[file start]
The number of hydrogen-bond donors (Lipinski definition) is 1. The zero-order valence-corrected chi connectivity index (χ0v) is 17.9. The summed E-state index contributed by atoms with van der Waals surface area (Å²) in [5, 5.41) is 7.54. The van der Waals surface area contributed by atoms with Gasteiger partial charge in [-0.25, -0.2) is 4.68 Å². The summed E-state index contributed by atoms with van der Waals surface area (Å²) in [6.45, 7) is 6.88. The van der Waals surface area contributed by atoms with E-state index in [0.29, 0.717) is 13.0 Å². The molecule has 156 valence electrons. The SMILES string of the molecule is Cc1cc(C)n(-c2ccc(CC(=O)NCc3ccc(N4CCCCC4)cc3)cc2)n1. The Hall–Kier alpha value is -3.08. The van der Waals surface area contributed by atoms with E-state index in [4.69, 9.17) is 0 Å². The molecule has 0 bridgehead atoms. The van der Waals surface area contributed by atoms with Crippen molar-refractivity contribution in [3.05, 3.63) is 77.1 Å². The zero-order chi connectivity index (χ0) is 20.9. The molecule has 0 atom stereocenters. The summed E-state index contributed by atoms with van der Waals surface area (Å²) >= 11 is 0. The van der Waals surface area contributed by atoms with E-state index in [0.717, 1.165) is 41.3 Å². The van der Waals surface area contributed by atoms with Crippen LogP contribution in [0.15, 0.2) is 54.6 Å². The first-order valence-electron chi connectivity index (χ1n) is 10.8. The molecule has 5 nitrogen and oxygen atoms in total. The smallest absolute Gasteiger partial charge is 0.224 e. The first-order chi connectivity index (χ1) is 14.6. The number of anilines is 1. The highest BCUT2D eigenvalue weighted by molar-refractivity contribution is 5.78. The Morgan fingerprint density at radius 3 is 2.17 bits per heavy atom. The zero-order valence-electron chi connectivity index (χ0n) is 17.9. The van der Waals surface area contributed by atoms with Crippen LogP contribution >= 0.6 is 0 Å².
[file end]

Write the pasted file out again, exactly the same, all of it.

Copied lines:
The number of hydrogen-bond donors (Lipinski definition) is 1. The zero-order valence-corrected chi connectivity index (χ0v) is 17.9. The summed E-state index contributed by atoms with van der Waals surface area (Å²) in [5, 5.41) is 7.54. The van der Waals surface area contributed by atoms with Gasteiger partial charge in [-0.25, -0.2) is 4.68 Å². The summed E-state index contributed by atoms with van der Waals surface area (Å²) in [6.45, 7) is 6.88. The van der Waals surface area contributed by atoms with E-state index in [0.29, 0.717) is 13.0 Å². The molecule has 156 valence electrons. The SMILES string of the molecule is Cc1cc(C)n(-c2ccc(CC(=O)NCc3ccc(N4CCCCC4)cc3)cc2)n1. The Hall–Kier alpha value is -3.08. The van der Waals surface area contributed by atoms with E-state index in [4.69, 9.17) is 0 Å². The molecule has 0 bridgehead atoms. The van der Waals surface area contributed by atoms with Crippen molar-refractivity contribution in [3.05, 3.63) is 77.1 Å². The zero-order chi connectivity index (χ0) is 20.9. The molecule has 0 atom stereocenters. The summed E-state index contributed by atoms with van der Waals surface area (Å²) >= 11 is 0. The van der Waals surface area contributed by atoms with E-state index in [0.717, 1.165) is 41.3 Å². The van der Waals surface area contributed by atoms with Crippen LogP contribution in [0.15, 0.2) is 54.6 Å². The first-order valence-electron chi connectivity index (χ1n) is 10.8. The molecule has 5 nitrogen and oxygen atoms in total. The smallest absolute Gasteiger partial charge is 0.224 e. The first-order chi connectivity index (χ1) is 14.6. The number of anilines is 1. The highest BCUT2D eigenvalue weighted by molar-refractivity contribution is 5.78. The Morgan fingerprint density at radius 3 is 2.17 bits per heavy atom. The zero-order valence-electron chi connectivity index (χ0n) is 17.9. The van der Waals surface area contributed by atoms with Crippen LogP contribution >= 0.6 is 0 Å².